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School choice in Vermont

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School choice refers to the educational alternatives available to parents who do not wish to send their children to the local district public schools to which they are assigned. Public school choice options include open enrollment policies, magnet schools and charter schools. Other options include traditional school vouchers, scholarship tax credits, personal tax credits and deductions and Education Savings Accounts (ESAs), which allow parents to receive public funds directly for educational expenses.[1][2]

School choice options in Vermont include: a school voucher program, an inter-district open enrollment policy and an online learning program. In addition, about 10.59 percent of school age children in the state attended private schools in the 2011-12 academic year, and an estimated 2.67 percent were homeschooled in 2012-13.

Educational choice options

See also: Number of schools by school type in the U.S.

Charter schools

As of March 2015, Vermont is one of seven states that have not passed charter school legislation.[3]

Magnet schools

See also: Number of schools by school type in the U.S.

Magnet schools, sometimes called theme-based schools, are public schools of choice that use a specialized subject area or innovative learning approach to attract students from more diverse backgrounds. In fact, magnet schools began as a way to desegregate public schools through choice rather than force. Magnet schools can reach beyond the barriers of school districts, but they are still managed and funded publicly by local districts, even though they are centered around specialized themes and subjects. As of December 2014, Vermont had at least two magnet schools. These schools, found in the Burlington area, have all of the hallmarks of magnet schools, but were not recorded as part of the National Center for Education Statistics's 2011-2012 report. This may be due to the fact that these schools were only recently converted to magnet schools, although this information is not apparent either.[4][5][6]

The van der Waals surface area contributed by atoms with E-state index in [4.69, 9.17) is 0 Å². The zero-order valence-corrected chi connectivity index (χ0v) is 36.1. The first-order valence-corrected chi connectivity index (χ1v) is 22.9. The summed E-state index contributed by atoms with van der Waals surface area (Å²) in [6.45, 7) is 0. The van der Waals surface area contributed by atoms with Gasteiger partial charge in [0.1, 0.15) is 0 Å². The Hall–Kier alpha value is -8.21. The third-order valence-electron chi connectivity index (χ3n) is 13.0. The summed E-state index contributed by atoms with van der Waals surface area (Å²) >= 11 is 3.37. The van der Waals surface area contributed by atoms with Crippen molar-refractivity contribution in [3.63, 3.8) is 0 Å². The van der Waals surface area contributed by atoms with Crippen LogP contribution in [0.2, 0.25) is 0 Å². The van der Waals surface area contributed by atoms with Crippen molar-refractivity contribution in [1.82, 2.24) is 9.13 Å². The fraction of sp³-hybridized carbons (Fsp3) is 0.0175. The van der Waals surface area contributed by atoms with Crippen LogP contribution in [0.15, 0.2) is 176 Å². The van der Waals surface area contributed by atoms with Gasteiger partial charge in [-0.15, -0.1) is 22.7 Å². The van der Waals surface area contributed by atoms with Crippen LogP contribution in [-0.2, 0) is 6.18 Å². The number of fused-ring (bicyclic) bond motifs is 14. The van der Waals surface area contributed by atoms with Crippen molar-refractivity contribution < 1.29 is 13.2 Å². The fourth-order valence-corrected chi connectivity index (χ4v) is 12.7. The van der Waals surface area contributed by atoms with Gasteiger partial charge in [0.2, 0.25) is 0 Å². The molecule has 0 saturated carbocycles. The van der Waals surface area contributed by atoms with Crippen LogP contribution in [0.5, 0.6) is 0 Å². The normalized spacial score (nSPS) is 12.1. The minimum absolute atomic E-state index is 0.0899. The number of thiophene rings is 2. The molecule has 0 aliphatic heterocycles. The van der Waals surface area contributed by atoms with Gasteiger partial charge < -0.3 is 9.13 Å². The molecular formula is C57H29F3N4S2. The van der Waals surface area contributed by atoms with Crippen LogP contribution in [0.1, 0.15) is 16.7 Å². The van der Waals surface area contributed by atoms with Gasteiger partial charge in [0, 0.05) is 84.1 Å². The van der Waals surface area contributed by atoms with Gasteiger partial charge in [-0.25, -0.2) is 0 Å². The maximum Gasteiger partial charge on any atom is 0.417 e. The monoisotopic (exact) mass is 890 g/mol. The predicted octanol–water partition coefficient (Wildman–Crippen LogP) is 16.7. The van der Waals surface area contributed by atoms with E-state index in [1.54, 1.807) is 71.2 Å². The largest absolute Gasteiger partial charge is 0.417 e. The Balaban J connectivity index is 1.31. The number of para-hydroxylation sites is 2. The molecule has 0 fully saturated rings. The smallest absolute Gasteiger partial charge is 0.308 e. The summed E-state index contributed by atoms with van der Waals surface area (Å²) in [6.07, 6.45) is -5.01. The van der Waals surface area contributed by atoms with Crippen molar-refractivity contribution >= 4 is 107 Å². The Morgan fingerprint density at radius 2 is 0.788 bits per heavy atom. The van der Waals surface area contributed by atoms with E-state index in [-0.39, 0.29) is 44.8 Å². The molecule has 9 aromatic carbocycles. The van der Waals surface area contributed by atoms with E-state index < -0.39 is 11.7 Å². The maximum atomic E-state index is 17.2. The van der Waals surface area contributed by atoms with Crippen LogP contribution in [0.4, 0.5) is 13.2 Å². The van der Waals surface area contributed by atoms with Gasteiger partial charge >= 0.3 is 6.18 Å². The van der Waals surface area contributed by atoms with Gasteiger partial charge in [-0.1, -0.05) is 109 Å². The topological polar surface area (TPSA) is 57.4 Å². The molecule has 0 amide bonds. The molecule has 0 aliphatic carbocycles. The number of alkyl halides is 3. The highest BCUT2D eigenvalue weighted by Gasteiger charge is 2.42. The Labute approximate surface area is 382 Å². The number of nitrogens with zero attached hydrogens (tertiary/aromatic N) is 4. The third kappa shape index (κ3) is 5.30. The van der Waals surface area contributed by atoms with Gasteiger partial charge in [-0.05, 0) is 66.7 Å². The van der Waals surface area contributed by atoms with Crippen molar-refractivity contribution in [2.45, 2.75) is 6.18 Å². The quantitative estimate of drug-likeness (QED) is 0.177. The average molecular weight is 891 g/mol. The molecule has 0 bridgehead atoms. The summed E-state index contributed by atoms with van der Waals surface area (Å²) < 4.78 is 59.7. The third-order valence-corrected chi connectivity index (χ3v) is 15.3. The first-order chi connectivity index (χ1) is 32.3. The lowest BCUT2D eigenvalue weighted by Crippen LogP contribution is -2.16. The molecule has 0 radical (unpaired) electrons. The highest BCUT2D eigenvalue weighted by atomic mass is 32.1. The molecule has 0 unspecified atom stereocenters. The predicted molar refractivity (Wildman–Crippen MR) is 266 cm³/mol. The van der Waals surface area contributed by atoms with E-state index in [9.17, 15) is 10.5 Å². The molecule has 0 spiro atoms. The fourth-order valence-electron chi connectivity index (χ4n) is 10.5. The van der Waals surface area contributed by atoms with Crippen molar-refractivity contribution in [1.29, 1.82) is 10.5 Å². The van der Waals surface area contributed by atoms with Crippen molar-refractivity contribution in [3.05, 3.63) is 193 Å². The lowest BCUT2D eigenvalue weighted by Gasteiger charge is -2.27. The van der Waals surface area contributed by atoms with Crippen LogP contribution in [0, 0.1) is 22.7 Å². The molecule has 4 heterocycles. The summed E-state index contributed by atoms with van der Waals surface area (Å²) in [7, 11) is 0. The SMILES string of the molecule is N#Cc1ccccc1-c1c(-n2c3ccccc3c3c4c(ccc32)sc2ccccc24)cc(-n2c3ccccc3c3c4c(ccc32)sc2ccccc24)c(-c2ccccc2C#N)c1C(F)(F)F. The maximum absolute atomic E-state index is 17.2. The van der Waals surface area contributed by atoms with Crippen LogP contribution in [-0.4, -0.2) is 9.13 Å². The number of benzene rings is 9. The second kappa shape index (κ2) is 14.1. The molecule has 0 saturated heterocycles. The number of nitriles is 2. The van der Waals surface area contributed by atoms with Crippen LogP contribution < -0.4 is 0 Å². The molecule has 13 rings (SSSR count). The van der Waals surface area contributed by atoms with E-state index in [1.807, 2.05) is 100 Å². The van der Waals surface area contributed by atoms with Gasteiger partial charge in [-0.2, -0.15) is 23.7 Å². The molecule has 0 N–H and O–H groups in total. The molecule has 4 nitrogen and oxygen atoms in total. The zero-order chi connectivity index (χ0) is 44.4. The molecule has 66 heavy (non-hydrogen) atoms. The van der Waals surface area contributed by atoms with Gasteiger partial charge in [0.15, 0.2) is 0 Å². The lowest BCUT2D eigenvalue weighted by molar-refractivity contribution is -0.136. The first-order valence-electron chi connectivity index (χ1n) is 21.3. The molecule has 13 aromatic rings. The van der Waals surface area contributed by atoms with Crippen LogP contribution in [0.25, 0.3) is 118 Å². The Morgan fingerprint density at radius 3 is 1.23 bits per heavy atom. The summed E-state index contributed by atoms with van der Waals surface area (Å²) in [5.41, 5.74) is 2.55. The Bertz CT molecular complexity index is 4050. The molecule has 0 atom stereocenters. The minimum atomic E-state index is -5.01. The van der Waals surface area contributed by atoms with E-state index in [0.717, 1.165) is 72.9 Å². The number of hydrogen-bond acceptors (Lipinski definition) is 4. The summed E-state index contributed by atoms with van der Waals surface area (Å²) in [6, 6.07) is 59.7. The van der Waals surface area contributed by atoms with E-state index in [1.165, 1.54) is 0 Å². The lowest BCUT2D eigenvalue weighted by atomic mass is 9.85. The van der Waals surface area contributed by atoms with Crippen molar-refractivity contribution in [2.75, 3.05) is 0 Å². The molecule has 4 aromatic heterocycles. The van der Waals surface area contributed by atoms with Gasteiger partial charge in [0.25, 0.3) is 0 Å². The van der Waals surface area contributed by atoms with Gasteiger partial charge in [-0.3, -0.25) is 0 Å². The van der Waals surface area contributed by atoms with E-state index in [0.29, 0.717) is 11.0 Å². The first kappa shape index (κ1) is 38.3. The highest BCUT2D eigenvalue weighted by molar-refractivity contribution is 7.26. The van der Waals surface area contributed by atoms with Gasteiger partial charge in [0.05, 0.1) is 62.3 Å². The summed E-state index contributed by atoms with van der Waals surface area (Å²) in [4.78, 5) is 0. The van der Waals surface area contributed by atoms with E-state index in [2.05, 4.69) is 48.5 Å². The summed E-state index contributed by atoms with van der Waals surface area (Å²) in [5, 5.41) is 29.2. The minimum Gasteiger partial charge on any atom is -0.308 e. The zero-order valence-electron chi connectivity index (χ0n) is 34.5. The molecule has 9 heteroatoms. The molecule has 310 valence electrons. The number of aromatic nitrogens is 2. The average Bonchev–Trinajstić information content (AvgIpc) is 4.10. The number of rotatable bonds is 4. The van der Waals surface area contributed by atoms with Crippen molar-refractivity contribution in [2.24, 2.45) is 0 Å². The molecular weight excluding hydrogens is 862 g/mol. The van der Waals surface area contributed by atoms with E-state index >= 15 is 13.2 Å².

School vouchers and tax incentives

Vermont has one school voucher program:

  • Town Tuitioning Program: Under this program, students in towns that do not operate public high schools and/or elementary schools are eligible for vouchers to pay tuition at any public or approved private (non-religious) school inside or outside Vermont. Most "tuitioning towns" (those towns without public schools) allow parents to choose the schools to which they will send their students, but some towns send all students to one school.[7]

Online learning

According to Keeping Pace with K-12 Online and Blended Learning, the state-led Vermont Virtual Learning Cooperative (VTVLC) served 940 course enrollments in 80 courses to 35 schools in the 2012-13 academic year. In addition, the Virtual High School Collaborative serves 710 Vermont students in 30 high schools. Apart from these programs, there are no significant district-level online learning programs, and there are no fully virtual schools.[8]

Private schools

In the 2011-12 school year, 8,903 students, or 10.59 percent of school age children, were enrolled in 109 private schools. Vermont ranks 19th highest in the nation in private school attendance.[9]

Public school open enrollment

According to the Education Commission of the States, Vermont has an inter-district/voluntary policy. Intra-district policies provide for the transfer of students within a school district, while inter-district policies allow students to transfer between districts. Under mandatory open enrollment policies, school districts are required to participate. Under voluntary policies, school districts may choose whether to participate.[10]

Homeschooling

In Vermont in 2012-2013 an estimated 2,492 students, or 2.67 percent of the total student-aged population, were homeschooled.[11]

A summary of the state's laws relating to homeschooling can be accessed here.

Studies and reports

Friedman Foundation for Educational Choice

In 2014 the Friedman Foundation for Educational Choice published a description of and commentary on school choice options in the United States. Regarding the Town Tuitioning Program, the foundation said, "Vermont’s town tuitioning program is very restrictive on eligibility, based on the fact students only qualify if their home district does not have a public school; only about 3 percent of the state’s student population lives in such towns. The program does far better on funding, as each student can receive more than 75 percent of the average state and local revenue per pupil. Also, the program does not place overly burdensome regulations on participating schools. Vermont’s unique school choice program should increase student eligibility beyond ZIP Code assignment."[12]

The full report can be accessed here.

School choice ballot measures

See also: School choice on the ballot and List of Vermont ballot measures

Ballotpedia has tracked no statewide ballot measures relating to school choice in Vermont.

Recent news

This section displays the most recent stories in a Google news search for the term "Vermont + Education + Choice"

All stories may not be relevant to this page due to the nature of the search engine.

Vermont School Choice News Feed

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See also

References